Scotland’s whiskies are as diverse as the renowned geographical regions they come from. Due to the number of distilleries in Scotland and the variety of production and cask maturation methods, it is very difficult to encapsulate all that makes a regional style. Of course, the glorious result of this is that there will always be a wonderfully diverse spectrum of delectable whiskies to explore.
While the variation of whisky styles within each region is broad, each has a generally recognised style. Although each of these styles of whisky is different, they are all recognised as exceptional in their own right.
The Highland region covers the largest geographical area by far. As such, it has the most diverse landscape and styles of whisky vary greatly between North, South, East and West. Generally speaking, malts from the Highland region are big in body and flavour with sweet, fruity and spicy notes, often with a dry finish. Whiskies from some of the Highlands’ more coastal distilleries can have salty, maritime notes; Western Highland distilleries can offer a peaty, smokiness; and Southern Highland whiskies can be drier and lighter bodied.
Speyside is situated within the Highland region, but is widely recognised as a region in its own right, not least because it is home to more distilleries than any other region of Scotland. Speyside gains its name from the River Spey, the main river running through the region, along which many of the distilleries are located. Whiskies from Speyside are incredibly numerous and, as with all the regions, very varied. A number of distilleries in Speyside are recognised for producing sweet, rich, full bodied, heavily sherry cask influenced whiskies. Other whiskies from this region can be complex, light, and fruity with floral notes.
Although Islay is a small island and one of the smallest regions geographically, it is perhaps one of the most well known, with one of the most distinctive styles of whisky. Despite its small size, Islay boasts distilleries, many of which enjoy recognition all over the globe. Islay malts typically carry quite a kick and have a smoky, peaty, medicinal and maritime character.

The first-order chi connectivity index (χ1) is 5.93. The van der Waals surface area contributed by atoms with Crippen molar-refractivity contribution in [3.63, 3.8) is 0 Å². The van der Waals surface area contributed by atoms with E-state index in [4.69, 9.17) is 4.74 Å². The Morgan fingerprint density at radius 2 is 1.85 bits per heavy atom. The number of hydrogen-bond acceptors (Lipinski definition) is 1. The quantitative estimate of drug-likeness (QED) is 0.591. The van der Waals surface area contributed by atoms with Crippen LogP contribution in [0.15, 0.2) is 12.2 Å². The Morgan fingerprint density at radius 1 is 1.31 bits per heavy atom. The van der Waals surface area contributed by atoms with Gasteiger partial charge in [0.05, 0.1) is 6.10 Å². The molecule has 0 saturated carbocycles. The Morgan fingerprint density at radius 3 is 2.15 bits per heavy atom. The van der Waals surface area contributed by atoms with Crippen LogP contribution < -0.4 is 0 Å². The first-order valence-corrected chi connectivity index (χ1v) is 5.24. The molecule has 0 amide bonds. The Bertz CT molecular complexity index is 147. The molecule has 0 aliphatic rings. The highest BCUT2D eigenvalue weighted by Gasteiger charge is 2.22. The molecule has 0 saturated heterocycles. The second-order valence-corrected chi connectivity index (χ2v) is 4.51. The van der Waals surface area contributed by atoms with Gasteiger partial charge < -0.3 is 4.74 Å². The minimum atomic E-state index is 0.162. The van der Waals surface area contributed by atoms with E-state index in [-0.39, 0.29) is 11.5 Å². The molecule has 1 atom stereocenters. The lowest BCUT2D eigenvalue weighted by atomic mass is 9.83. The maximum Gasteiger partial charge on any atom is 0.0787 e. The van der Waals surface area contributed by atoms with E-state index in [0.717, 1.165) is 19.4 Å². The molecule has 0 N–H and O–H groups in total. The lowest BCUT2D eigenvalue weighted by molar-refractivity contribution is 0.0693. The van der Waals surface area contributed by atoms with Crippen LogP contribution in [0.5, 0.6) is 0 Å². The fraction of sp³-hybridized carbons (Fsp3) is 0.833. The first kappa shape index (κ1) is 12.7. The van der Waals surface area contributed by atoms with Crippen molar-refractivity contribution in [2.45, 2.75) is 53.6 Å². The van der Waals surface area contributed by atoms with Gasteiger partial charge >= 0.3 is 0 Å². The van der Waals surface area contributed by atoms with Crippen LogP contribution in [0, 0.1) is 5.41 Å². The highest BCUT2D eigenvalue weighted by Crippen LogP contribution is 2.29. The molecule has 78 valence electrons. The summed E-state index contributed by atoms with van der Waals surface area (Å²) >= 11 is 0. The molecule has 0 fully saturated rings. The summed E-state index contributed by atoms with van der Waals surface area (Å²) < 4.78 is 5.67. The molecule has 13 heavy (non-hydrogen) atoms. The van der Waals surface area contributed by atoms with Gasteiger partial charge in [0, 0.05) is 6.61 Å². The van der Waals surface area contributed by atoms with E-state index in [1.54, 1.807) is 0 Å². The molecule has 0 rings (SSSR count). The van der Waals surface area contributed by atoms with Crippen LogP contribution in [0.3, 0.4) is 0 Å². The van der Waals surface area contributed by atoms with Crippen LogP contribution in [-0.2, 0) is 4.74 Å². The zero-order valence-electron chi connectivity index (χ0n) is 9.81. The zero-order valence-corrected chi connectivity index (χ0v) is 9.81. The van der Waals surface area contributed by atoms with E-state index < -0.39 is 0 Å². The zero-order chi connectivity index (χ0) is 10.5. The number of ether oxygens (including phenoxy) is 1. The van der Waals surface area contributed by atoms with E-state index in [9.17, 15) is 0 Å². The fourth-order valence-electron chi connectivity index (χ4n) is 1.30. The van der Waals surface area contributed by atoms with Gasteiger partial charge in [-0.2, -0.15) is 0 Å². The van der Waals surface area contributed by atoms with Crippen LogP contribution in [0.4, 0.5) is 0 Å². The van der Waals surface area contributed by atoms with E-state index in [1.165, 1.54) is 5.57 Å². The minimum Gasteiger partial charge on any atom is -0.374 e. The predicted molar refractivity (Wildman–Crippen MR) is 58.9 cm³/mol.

The Lowlands are the most southerly of all the regions and are home to most of the grain distilleries. Lowland malt whisky distilleries are traditionally well known for producing malts light in character, some of them triple distilling their malts as opposed to the more common double pot distillation method. Lowland malts are typically very light, floral and more mellow than many other styles.
This very small region was once home to numerous distilleries, but over the years many closed, for various reasons, including the 1920s Prohibition act in the United States. The Campbeltown malts have a complex flavour and, because of the location, can be briny and marine-like. Some peated whiskies are produced in the region, giving a smoky character.
Although the Islands are technically part of the Highland region, they are increasingly categorised separately, with distilleries often electing to describe their malts using the name of the island on which they are produced. The region can be classified as consisting of all Scotland’s islands with distilleries, excluding Islay. This includes: Mull, Skye, Arran, Jura, Lewis and Orkney. The Island distillery whiskies are varied, but many of them have a peaty, smokey character similar to the malts of Islay, though perhaps more gentle. They can also offer a sweet, peppery and briny style.